Scatter graphics: Championship, 14 Dec 2021
It’s been inexcusably long since I refreshed the scatter graphics, so here’s a full pre-Christmas set. These compare the attacking and defensive performances of every team in a division – each of the four graphics is explained briefly below and at length here.
First of all, here is how the number of shots taken by each club compares with those they face in return. The average number of shots taken per match is on the horizontal and the average number faced is on the vertical, so bottom right (take plenty, allow few in return) is good while top left (take few, allow plenty) is bad. The stripes are like contours: the greener the stripe, the better the performance (and vice versa for red).
West Brom and Fulham have both dominated their matches so far and look capable on securing a return to the Premier League. Promotion challengers Bournemouth have looked strong defensively but are creating surprisingly few chances.
Now let’s look at attacking alone. The horizontal axis stays the same as in the graphic above, but now the vertical shows the average number of shots needed to score each league goal. Therefore bottom right is good (taking lots of shots and needing fewer efforts to convert) and top left is bad:
Bournemouth‘s attack may not be shooting much but along with Blackburn they’ve been ruthless at converting the chances they’ve had. West Brom meanwhile have found it hard to turn their high volume of chances into goals, with shot conversion also being a big problem for the likes of Barnsley, Hull and Birmingham.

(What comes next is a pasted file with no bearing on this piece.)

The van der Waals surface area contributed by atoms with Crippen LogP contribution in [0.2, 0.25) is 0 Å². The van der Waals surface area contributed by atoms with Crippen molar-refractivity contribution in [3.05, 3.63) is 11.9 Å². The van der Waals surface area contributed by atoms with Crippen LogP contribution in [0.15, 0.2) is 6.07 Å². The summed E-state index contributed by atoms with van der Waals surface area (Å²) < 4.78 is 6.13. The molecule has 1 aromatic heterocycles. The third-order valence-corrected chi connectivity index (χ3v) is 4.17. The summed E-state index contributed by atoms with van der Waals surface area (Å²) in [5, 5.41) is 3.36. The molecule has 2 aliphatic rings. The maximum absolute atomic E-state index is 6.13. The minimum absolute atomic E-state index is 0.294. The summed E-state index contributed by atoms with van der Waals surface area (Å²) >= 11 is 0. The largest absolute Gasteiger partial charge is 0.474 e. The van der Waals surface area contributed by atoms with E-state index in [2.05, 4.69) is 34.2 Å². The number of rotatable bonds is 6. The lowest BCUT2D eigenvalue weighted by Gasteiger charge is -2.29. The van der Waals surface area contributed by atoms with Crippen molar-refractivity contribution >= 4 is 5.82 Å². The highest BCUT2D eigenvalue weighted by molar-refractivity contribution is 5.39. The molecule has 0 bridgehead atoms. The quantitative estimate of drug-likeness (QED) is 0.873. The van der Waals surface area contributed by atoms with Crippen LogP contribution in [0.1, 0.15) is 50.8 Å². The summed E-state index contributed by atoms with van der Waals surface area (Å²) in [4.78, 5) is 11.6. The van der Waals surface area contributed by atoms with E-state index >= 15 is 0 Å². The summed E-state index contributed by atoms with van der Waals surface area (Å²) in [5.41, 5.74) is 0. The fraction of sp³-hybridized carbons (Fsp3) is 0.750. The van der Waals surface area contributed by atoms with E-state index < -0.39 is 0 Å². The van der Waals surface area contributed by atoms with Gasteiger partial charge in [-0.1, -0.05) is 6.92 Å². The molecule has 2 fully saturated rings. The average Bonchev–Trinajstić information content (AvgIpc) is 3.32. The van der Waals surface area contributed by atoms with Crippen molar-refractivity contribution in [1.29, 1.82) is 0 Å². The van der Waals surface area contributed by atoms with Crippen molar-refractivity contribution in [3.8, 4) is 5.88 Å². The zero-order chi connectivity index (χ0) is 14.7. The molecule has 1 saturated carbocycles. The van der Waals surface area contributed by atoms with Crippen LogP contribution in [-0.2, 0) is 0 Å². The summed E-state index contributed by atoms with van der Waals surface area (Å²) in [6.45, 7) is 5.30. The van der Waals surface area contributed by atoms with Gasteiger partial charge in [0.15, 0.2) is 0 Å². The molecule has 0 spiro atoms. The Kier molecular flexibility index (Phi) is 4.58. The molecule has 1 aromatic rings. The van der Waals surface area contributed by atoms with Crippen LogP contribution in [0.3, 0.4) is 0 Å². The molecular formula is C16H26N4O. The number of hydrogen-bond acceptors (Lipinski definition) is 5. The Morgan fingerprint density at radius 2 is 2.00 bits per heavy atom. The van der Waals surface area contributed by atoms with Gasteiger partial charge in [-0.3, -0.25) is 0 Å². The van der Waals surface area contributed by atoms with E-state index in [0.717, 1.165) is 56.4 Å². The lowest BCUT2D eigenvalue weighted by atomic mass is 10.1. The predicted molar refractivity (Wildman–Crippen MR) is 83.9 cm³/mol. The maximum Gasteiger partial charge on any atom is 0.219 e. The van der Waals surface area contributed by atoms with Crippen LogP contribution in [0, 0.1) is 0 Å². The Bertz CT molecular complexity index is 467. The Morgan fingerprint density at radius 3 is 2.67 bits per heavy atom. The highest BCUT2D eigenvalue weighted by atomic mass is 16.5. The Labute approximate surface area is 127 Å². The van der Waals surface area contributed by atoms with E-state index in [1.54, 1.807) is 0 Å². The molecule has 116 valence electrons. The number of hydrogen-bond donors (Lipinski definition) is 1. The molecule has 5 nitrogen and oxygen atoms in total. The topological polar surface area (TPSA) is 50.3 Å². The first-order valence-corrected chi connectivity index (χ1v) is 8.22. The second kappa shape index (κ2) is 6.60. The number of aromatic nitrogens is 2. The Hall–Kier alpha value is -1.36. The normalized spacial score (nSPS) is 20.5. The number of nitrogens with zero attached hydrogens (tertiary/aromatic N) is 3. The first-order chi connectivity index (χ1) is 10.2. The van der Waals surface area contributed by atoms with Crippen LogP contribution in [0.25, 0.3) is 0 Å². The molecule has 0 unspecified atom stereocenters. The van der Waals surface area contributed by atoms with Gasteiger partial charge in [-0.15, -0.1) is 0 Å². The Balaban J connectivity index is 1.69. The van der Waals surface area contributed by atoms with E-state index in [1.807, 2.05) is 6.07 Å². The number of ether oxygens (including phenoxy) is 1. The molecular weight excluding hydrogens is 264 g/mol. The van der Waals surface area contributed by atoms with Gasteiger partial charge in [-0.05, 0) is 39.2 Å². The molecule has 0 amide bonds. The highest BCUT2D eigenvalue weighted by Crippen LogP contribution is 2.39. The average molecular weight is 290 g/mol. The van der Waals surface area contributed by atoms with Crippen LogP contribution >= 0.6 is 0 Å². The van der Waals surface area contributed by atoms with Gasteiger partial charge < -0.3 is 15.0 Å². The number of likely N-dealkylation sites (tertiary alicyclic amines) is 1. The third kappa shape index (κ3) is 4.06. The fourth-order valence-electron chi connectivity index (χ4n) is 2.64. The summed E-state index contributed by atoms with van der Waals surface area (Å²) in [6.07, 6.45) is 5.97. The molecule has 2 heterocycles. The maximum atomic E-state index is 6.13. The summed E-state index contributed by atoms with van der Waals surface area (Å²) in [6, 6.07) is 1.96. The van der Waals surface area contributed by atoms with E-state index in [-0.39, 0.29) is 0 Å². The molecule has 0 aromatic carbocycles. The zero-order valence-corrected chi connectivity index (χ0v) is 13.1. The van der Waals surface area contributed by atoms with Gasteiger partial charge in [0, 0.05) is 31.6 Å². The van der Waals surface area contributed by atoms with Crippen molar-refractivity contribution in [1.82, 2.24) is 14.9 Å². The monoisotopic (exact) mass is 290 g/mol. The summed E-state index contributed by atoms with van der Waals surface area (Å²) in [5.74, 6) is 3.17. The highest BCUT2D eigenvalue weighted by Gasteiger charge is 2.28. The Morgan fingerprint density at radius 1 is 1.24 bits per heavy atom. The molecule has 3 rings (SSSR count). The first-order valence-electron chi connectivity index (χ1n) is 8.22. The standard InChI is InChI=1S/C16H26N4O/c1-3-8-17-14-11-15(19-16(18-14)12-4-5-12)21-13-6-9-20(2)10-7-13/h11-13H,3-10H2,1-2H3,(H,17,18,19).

Next let’s look at the defensive situation – basically take the above chart and replace the word “taken” for “faced” on both axes. Now top left is good – facing fewer shots and able to soak up more per goal conceded – and bottom right is bad:
The Derby defence has been the division’s most resilient by far this season, although not as much of an outlier as it was early on. Cardiff are having a frustrating season at the back, having conceded the second most goals despite a relatively average number of shots faced.
Finally here’s an attempt at correcting the first graphic for the quality of chances created and allowed, using the same “expected goals” values that power my shot timelines (explained here). The reason for doing this is that the results tend to correlate more strongly with performance than when we treat all shots equally:
When we adjust for shot quality, Fulham and West Brom remain the standout teams in attack. Middlesbrough aren’t far behind them defensively, with Luton and Sheffield United also looking better than their current mid-table league positions.